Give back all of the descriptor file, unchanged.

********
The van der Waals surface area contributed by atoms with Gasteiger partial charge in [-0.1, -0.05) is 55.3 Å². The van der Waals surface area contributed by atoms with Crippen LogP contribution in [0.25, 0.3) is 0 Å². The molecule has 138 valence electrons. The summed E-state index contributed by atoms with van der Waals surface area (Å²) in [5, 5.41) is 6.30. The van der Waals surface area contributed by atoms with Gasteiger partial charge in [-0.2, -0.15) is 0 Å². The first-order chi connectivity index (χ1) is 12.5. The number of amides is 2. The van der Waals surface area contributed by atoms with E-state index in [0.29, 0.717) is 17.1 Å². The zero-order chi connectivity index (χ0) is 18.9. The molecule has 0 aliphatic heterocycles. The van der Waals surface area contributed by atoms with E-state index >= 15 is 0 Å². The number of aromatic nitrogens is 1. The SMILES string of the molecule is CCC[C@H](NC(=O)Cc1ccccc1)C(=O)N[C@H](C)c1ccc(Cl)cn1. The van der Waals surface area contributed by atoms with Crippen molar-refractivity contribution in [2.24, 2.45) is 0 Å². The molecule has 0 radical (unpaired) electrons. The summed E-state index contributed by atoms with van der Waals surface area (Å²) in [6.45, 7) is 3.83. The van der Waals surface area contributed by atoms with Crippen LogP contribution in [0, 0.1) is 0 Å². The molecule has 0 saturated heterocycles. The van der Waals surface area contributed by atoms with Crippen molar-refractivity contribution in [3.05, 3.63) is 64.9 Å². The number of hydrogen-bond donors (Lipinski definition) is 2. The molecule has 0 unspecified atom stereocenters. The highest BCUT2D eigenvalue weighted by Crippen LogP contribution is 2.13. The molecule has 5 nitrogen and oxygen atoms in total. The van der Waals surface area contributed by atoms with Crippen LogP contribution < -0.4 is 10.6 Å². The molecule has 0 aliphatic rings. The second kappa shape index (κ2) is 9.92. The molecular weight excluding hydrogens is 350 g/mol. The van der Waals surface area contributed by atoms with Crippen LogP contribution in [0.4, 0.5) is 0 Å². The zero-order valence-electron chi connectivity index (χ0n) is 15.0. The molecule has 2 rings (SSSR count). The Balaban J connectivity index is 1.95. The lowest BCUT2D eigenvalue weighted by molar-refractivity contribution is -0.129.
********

The van der Waals surface area contributed by atoms with Gasteiger partial charge in [-0.1, -0.05) is 55.3 Å². The van der Waals surface area contributed by atoms with Crippen LogP contribution in [0.25, 0.3) is 0 Å². The molecule has 138 valence electrons. The summed E-state index contributed by atoms with van der Waals surface area (Å²) in [5, 5.41) is 6.30. The van der Waals surface area contributed by atoms with Gasteiger partial charge in [-0.2, -0.15) is 0 Å². The first-order chi connectivity index (χ1) is 12.5. The number of amides is 2. The van der Waals surface area contributed by atoms with E-state index in [0.29, 0.717) is 17.1 Å². The zero-order chi connectivity index (χ0) is 18.9. The molecule has 0 aliphatic heterocycles. The van der Waals surface area contributed by atoms with E-state index >= 15 is 0 Å². The number of aromatic nitrogens is 1. The SMILES string of the molecule is CCC[C@H](NC(=O)Cc1ccccc1)C(=O)N[C@H](C)c1ccc(Cl)cn1. The van der Waals surface area contributed by atoms with Crippen molar-refractivity contribution in [2.24, 2.45) is 0 Å². The molecule has 0 radical (unpaired) electrons. The summed E-state index contributed by atoms with van der Waals surface area (Å²) in [6.45, 7) is 3.83. The van der Waals surface area contributed by atoms with Crippen LogP contribution in [0, 0.1) is 0 Å². The molecule has 0 saturated heterocycles. The van der Waals surface area contributed by atoms with Crippen molar-refractivity contribution in [3.05, 3.63) is 64.9 Å². The number of hydrogen-bond donors (Lipinski definition) is 2. The molecule has 0 unspecified atom stereocenters. The highest BCUT2D eigenvalue weighted by Crippen LogP contribution is 2.13. The molecule has 5 nitrogen and oxygen atoms in total. The van der Waals surface area contributed by atoms with Crippen LogP contribution < -0.4 is 10.6 Å². The molecule has 0 aliphatic rings. The second kappa shape index (κ2) is 9.92. The molecular weight excluding hydrogens is 350 g/mol. The van der Waals surface area contributed by atoms with Crippen LogP contribution in [0.4, 0.5) is 0 Å². The zero-order valence-electron chi connectivity index (χ0n) is 15.0. The molecule has 2 rings (SSSR count). The Balaban J connectivity index is 1.95. The lowest BCUT2D eigenvalue weighted by molar-refractivity contribution is -0.129.